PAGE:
87. Scotia says:

    Stuart is a prime example of what happens to many culturally aware and critically engaged adults who choose dedicate themselves entirely to the raising of small children. They get out of practice with the discursive give-and-take of public life and become solipsistically fixated on their values and principles (the very good values and principles that led to making this choice); in short, they become fanatics. This is because they are faced with a terrible paradox: (a) what they have chosen to do is vitally important, and (b) what they have chosen to do is incredibly boring.

    Remember, it wasn’t until relatively recently that those responsible for raising children (women) were encouraged to participate in public life, and those few who were privileged enough to do so usually paid less privileged people to care for their children. (This is still the case: day care work and babysitting are neither prestigious nor remunerative labor.)

    Stuart is a particularly stark example of this phenomenon because he is male and he shares his household with other adults, but it’s something that happens to a lot of people who leave intellectually engaging work and isolate themselves with small children.

    [a disclaimer: I tend to read these characters as being wittily perceptive manifestations of the phenomena of contemporary culture rather than as individuated personalities, though they are that, too.]

  88. Andrew B says:

    On the Stella/Raffi thing, do we even know if Stella is (sexually/romantically) interested in boys? If so, I missed it. It doesn’t seem like the sort of thing we should prejudge, in either direction.

    The Raffi/Stella exchange in this episode is kind of weird. I’m not sure how much of that hostility was just joking — I mean, I’m really not sure. Stella’s comeback is clever, but by making it she puts herself in the role of Harry Potter’s obnoxious and ludicrous muggle cousin. Is that significant?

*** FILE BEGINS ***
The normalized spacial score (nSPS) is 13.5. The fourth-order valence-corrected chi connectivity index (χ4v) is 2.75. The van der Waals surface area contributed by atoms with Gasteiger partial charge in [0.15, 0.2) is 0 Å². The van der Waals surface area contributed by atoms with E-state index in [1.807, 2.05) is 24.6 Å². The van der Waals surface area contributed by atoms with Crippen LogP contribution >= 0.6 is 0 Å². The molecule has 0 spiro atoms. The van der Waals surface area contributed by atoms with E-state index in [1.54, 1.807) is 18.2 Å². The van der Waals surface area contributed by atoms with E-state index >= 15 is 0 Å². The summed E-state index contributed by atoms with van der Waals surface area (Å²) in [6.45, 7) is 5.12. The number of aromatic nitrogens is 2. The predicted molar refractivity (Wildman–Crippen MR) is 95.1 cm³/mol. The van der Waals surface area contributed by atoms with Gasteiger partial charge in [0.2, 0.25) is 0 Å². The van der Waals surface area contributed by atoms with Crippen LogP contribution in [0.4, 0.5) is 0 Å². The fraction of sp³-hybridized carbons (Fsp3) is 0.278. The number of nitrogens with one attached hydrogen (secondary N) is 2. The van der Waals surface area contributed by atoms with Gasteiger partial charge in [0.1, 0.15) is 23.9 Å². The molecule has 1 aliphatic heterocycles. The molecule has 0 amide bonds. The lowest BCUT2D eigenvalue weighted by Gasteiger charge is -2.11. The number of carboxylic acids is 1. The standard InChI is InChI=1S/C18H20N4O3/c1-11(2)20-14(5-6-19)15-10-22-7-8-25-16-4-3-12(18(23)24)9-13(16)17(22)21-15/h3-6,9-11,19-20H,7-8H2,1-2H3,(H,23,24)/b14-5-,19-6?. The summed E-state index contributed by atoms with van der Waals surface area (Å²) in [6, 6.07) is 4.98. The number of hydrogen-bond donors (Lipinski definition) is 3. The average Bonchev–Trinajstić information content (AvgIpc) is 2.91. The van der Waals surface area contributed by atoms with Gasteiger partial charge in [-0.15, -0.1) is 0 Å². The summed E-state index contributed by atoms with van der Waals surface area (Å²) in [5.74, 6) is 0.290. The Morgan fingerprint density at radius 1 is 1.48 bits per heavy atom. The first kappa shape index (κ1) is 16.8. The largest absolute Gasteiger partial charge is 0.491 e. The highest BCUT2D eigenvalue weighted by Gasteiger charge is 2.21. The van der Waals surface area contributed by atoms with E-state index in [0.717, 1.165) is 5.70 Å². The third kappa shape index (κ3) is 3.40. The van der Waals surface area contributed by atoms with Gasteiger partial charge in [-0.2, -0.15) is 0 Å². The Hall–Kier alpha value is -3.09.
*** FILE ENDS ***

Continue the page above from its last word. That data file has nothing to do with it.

On Sparrow and Stuart, note his response: “Damn, I forgot about that!” In other words, she told him she had a commitment and he made plans anyway — not, he made plans and she found a way to weasel out. It’s the opposite of the Gloria/Toni exchange.

    I sometimes wonder about Alison’s insistence that having kids has to conflict with work. Of course, every major commitment conflicts with every other major commitment in the obvious sense that there are only 24 hours in a day. But there have been two kids whose family life has been depicted in the strip. In each case, one parent has taken an exclusively maternal role (Toni didn’t work outside the home for several years) and the other parent has withdrawn almost entirely into work. At least in Clarice’s case that was consistent with her personality prior to the baby, but as others have pointed out it represents a substantial and not clearly motivated change in Sparrow. There’s nothing natural or necessary about that dichotomy and I don’t understand why Alison insists on it. It’s ideologically associated with the sort of people and positions she usually disagrees with.

  89. iara says:

    I think Public Health Vet and Scotia raise some very good points.

    One of the many wonderful things about the DTWOF strip is how the characters are so well fleshed out and all sides of an issue are there if you want to look for them. I guess that is what makes great fiction, in general. It also makes for lively discussion among us who see completely different things.